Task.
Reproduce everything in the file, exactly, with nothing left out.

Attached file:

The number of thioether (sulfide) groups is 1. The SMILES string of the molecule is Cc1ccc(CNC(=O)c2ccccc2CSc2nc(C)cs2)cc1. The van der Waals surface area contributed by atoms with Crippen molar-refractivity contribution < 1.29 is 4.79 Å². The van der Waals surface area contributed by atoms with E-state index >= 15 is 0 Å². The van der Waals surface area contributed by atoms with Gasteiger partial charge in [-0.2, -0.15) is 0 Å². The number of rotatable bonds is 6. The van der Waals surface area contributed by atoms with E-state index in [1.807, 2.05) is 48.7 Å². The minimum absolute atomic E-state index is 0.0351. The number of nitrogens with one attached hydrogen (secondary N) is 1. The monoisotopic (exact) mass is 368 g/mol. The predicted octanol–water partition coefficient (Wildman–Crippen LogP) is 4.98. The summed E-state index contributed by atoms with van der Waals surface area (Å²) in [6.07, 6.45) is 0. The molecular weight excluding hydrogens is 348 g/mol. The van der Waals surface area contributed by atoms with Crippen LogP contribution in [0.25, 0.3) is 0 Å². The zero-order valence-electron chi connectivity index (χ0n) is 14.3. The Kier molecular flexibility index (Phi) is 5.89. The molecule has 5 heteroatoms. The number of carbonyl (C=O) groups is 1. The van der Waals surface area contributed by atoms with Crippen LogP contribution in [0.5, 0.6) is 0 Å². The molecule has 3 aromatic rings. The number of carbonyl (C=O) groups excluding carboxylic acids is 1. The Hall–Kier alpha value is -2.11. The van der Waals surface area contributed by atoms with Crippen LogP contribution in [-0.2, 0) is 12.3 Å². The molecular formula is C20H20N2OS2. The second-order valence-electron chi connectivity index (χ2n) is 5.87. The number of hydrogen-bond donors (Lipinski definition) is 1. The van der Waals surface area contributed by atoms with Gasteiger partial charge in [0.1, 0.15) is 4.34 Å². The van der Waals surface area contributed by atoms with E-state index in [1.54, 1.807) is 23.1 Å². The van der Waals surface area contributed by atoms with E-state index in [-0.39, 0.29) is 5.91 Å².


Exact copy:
The number of thioether (sulfide) groups is 1. The SMILES string of the molecule is Cc1ccc(CNC(=O)c2ccccc2CSc2nc(C)cs2)cc1. The van der Waals surface area contributed by atoms with Crippen molar-refractivity contribution < 1.29 is 4.79 Å². The van der Waals surface area contributed by atoms with E-state index >= 15 is 0 Å². The van der Waals surface area contributed by atoms with Gasteiger partial charge in [-0.2, -0.15) is 0 Å². The number of rotatable bonds is 6. The van der Waals surface area contributed by atoms with E-state index in [1.807, 2.05) is 48.7 Å². The minimum absolute atomic E-state index is 0.0351. The number of nitrogens with one attached hydrogen (secondary N) is 1. The monoisotopic (exact) mass is 368 g/mol. The predicted octanol–water partition coefficient (Wildman–Crippen LogP) is 4.98. The summed E-state index contributed by atoms with van der Waals surface area (Å²) in [6.07, 6.45) is 0. The molecular weight excluding hydrogens is 348 g/mol. The van der Waals surface area contributed by atoms with Crippen LogP contribution in [0.25, 0.3) is 0 Å². The zero-order valence-electron chi connectivity index (χ0n) is 14.3. The Kier molecular flexibility index (Phi) is 5.89. The molecule has 5 heteroatoms. The number of carbonyl (C=O) groups is 1. The van der Waals surface area contributed by atoms with Crippen LogP contribution in [0.5, 0.6) is 0 Å². The molecule has 3 aromatic rings. The number of carbonyl (C=O) groups excluding carboxylic acids is 1. The Hall–Kier alpha value is -2.11. The van der Waals surface area contributed by atoms with Crippen LogP contribution in [-0.2, 0) is 12.3 Å². The molecular formula is C20H20N2OS2. The second-order valence-electron chi connectivity index (χ2n) is 5.87. The number of hydrogen-bond donors (Lipinski definition) is 1. The van der Waals surface area contributed by atoms with Gasteiger partial charge in [0.1, 0.15) is 4.34 Å². The van der Waals surface area contributed by atoms with E-state index in [1.54, 1.807) is 23.1 Å². The van der Waals surface area contributed by atoms with E-state index in [-0.39, 0.29) is 5.91 Å².